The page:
Parkinson’s disease is a neurodegenerative disorder that affects the nervous system.  The disease results in slow movement, tremors, shaking, stiffness, and balance problems. Some people also experience emotional changes and dementia. The disease is more common in people who are older.
Experts do not know what causes Parkinson’s disease, but genetic and environmental factors appear to play roles.
Although some cases of Parkinson’s disease run in families, most people with a diagnosis do not have a family history of this condition. The disease can be considered hereditary. These are diseases that are passed from parents to their children through their genes. A genetic disease can be hereditary, but not always. Some genetic diseases are caused by random mutations that aren’t inherited from the parents.
Worldwide, around 10–15% of people with a diagnosis of Parkinson’s disease have a family history of it. In 85% of cases, there is no family history.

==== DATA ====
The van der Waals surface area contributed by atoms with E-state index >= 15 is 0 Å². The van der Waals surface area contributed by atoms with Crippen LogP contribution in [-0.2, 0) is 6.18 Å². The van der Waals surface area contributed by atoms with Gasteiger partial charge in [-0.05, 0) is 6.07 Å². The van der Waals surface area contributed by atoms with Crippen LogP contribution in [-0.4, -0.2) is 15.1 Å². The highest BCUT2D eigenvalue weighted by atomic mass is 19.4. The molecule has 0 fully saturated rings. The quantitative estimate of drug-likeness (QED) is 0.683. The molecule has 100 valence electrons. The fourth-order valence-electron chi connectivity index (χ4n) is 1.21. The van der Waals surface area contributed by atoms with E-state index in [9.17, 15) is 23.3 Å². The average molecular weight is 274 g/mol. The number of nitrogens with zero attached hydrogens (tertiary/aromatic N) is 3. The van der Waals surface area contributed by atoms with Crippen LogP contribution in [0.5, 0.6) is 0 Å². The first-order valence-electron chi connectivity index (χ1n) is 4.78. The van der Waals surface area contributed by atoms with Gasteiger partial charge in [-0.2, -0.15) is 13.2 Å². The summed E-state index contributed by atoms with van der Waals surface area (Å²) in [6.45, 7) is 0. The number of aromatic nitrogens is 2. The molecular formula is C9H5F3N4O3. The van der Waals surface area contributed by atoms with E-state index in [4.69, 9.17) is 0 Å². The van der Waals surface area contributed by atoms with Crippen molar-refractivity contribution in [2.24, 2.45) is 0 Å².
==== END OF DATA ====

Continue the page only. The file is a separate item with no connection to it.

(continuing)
Symptoms usually start in people who are after the age of 60 years. Late-onset Parkinson’s disease appears after the age of 50 years. If symptoms appear among people who are before the age of 50 years, it is early-onset Parkinson’s disease. Rarely can it occur before the age of 20 year. This case if referred to as juvenile Parkinson’s disease. 
Is Parkinson’s Disease Hereditary?
To answer the question, Parkinson’s disease can be hereditary, but most cases are not. Only around 15% of people with Parkinson’s disease have a family history of the condition.
As well as genetic changes, environmental factors such as exposure to toxins, the use of certain drugs, and traumatic brain injury may also increase the risk. Most cases develop without a clear reason.
If a sibling or a family member has Parkinson’s disease, an individual may have a higher chance of developing it. And he would be advised to be cautious of it and take preventive measures.
In addition, not everyone with the relevant genetic features or family history will develop Parkinson’s disease. A person might have features that increase the risk but never develop symptoms.
Environmental factors are another more common cause of Parkinson’s disease.